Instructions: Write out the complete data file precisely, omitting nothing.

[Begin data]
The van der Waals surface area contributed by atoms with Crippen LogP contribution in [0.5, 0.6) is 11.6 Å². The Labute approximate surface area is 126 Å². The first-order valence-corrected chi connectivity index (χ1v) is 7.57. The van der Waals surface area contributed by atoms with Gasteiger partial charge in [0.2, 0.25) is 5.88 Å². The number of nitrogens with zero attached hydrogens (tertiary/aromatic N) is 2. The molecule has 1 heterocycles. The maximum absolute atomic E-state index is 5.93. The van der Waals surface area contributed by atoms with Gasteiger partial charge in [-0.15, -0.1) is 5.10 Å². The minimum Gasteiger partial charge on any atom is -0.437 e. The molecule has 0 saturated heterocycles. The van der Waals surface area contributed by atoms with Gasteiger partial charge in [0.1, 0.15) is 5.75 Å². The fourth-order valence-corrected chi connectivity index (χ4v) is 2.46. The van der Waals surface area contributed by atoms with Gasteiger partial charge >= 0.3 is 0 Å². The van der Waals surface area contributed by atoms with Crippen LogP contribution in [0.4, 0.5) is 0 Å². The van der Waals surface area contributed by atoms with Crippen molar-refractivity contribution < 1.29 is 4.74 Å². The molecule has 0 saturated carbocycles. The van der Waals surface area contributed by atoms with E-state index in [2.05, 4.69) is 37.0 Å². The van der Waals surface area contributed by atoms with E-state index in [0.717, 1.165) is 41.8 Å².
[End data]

The van der Waals surface area contributed by atoms with Crippen LogP contribution in [0.5, 0.6) is 11.6 Å². The Labute approximate surface area is 126 Å². The first-order valence-corrected chi connectivity index (χ1v) is 7.57. The van der Waals surface area contributed by atoms with Gasteiger partial charge in [0.2, 0.25) is 5.88 Å². The number of nitrogens with zero attached hydrogens (tertiary/aromatic N) is 2. The molecule has 1 heterocycles. The maximum absolute atomic E-state index is 5.93. The van der Waals surface area contributed by atoms with Gasteiger partial charge in [-0.15, -0.1) is 5.10 Å². The minimum Gasteiger partial charge on any atom is -0.437 e. The molecule has 0 saturated heterocycles. The van der Waals surface area contributed by atoms with Gasteiger partial charge in [0.1, 0.15) is 5.75 Å². The fourth-order valence-corrected chi connectivity index (χ4v) is 2.46. The van der Waals surface area contributed by atoms with Gasteiger partial charge >= 0.3 is 0 Å². The van der Waals surface area contributed by atoms with Crippen LogP contribution in [0.4, 0.5) is 0 Å². The van der Waals surface area contributed by atoms with Crippen molar-refractivity contribution < 1.29 is 4.74 Å². The molecule has 0 saturated carbocycles. The van der Waals surface area contributed by atoms with E-state index in [2.05, 4.69) is 37.0 Å². The van der Waals surface area contributed by atoms with E-state index in [0.717, 1.165) is 41.8 Å².